Sunday, March 25, 2007

Climate in Context

This blog is intended to provide feedback for my website:

Understanding Climate Change

Please visit the site, then return here to post any comments you might have. I would like to know about:

  • Any errors of fact.
  • Any omissions or misleading information that does not present a balanced view.
  • What you did not understand, or could be explained better.
  • Anything that you found helpful.


Neal J. King said...

Hi Blair,

As part of my ongoing argumentation with GW skeptics, I have been studying the calculations for the enhanced greenhouse effect. There are a lot of complications:
1) the logarithmic effect
2) multiple absorption lines to think about
3) water vapor affecting some C-O2 lines
4) absolute humidity reducing the impact of water vapor.

Have you seen anywhere where the entire calculation of the radiative forcing has been done, including the coefficient of d ln(concentration)?

Blair said...

The entire calculation requires a complex computer model. I have found simplified models such as this one, but I don't like them because they abstract out the physical effects such as how a greenhouse gas really works.

As far as the impact of carbon dioxide is concerned, the only absorption line of importance is the one at 15 microns. There is some overlap with water vapor here, as can be seen on the chart on this NASA page, which is actually about Richard Lindzen.

The idea that absolute humidity reduces the impact of water vapor makes no sense to me. More water vapor means more greenhouse effect (with a logarithmic increase of course).

There is a discussion at the bottom of this RealClimate page that is calling in question some of what I have written on my Greenhouse Effect page. If my understanding changes I will update the page.

Neal J. King said...

Thanks for the reference to Archer: I think his chapter is useful, in that it does discuss the physics specifically. What I am trying to do is to think through enough of the physics to be clear on what would go into a model. My first interest is not in all the feedbacks, but rather in the question, "For a given delta in C-O2 concentration, what is the expected degree of radiative forcing?"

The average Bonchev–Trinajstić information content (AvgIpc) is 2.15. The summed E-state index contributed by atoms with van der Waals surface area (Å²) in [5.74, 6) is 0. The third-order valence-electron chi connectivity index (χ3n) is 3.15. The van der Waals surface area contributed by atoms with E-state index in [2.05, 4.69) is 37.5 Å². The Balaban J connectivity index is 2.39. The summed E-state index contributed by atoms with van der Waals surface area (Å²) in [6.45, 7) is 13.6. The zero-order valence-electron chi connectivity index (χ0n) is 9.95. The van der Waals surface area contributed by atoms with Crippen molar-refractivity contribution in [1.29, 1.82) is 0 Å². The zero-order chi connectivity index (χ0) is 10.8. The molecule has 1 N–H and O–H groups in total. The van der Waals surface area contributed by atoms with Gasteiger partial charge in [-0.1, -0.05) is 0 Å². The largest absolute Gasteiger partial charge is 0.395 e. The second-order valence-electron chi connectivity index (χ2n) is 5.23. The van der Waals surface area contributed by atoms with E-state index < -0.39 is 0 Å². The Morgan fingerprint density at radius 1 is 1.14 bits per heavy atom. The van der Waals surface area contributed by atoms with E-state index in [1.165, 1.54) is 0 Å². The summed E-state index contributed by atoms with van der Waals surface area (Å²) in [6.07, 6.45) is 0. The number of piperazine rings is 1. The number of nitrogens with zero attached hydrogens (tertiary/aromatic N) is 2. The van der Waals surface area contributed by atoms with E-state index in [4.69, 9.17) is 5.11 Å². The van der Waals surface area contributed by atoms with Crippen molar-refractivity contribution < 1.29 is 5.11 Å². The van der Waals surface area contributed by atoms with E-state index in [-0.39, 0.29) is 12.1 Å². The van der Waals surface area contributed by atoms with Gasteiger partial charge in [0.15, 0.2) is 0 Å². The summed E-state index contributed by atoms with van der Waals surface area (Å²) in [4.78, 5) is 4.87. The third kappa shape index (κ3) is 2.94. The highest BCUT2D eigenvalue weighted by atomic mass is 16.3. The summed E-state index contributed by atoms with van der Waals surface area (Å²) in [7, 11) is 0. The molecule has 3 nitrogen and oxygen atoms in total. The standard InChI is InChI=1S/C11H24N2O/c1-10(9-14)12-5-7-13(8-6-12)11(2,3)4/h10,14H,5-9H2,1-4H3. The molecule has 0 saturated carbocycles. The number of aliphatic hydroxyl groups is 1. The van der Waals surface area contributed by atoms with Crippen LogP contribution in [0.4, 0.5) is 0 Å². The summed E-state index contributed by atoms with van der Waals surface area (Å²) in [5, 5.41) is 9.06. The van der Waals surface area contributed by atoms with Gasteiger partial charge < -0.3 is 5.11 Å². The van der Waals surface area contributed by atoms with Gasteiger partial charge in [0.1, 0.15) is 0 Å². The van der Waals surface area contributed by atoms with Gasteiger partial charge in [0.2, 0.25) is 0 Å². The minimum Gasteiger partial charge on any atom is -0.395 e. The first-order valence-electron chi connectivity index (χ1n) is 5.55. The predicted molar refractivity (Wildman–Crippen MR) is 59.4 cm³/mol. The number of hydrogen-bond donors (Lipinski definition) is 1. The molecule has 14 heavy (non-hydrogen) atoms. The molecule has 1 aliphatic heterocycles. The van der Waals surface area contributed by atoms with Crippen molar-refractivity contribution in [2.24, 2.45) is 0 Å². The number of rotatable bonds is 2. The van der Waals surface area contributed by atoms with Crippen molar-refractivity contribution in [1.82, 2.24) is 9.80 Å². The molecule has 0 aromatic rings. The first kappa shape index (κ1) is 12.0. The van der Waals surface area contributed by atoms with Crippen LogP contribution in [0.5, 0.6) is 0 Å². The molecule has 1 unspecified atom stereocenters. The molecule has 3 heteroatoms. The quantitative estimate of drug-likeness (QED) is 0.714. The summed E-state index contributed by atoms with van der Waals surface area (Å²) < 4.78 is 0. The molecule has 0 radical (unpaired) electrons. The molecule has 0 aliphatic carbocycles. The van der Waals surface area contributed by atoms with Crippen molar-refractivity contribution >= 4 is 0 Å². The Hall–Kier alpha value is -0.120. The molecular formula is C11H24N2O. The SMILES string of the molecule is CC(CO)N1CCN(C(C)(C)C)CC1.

In thinking about this question for the enhanced greenhouse effect (EGH), I would normally ignore all lines for which water vapor is important, because even a substantial % change in C-O2 will not affect these cases.

However, intellectually it is more satisfying to have a framework which can evaluate not just the EGH situation (going from C-O2 = x to C-O2 = x + dx), but also the whole GH (going from C-O2 = 0 to C-O2 = x). Indeed, in order to address the ongoing complaints ("You GW guys are always forgetting about H2-O!"), it would be good to have a framework that can also go from y = 0 to y = (whatever it is) for water vapor as well.

(By a framework, I don't mean the whole complex model itself: I mean the intellectual structure and the equations that would allow one to construct such a model. Not the program, but what you tell the programmer to do.)

While thinking about this, I stumbled across a point that I had not seen addressed anywhere. (Maybe because it's not a practical issue.) If I think about two competing GH gases (call them A and B), I would normally conclude that if the concentration of A is very high, and B is very low, that a region with strong spectral lines of both will be rather insensitive to variations in B.

In detail: Because the EGH works by the increase in B elevating the height at which the optical depth for radiation of the given frequency reaches the value 1 (as measured coming down from space). That height is the height of the photosphere for that frequency; and when, by increasing B, that height is raised, the corresponding temperature of the photosphere is reduced. But if both A and B are involved in defining OD = 1, the impact of additional B will be very minor (because of the prevalence of A).

OK, you know this. But what I am wondering about is the question, "What if the vast bulk of the A molecules are confined to a level that is already below the OD = 1 point?" In that case, even though there's a lot more A than B, an increase in B will affect the OD = 1 point as though there were no A at all.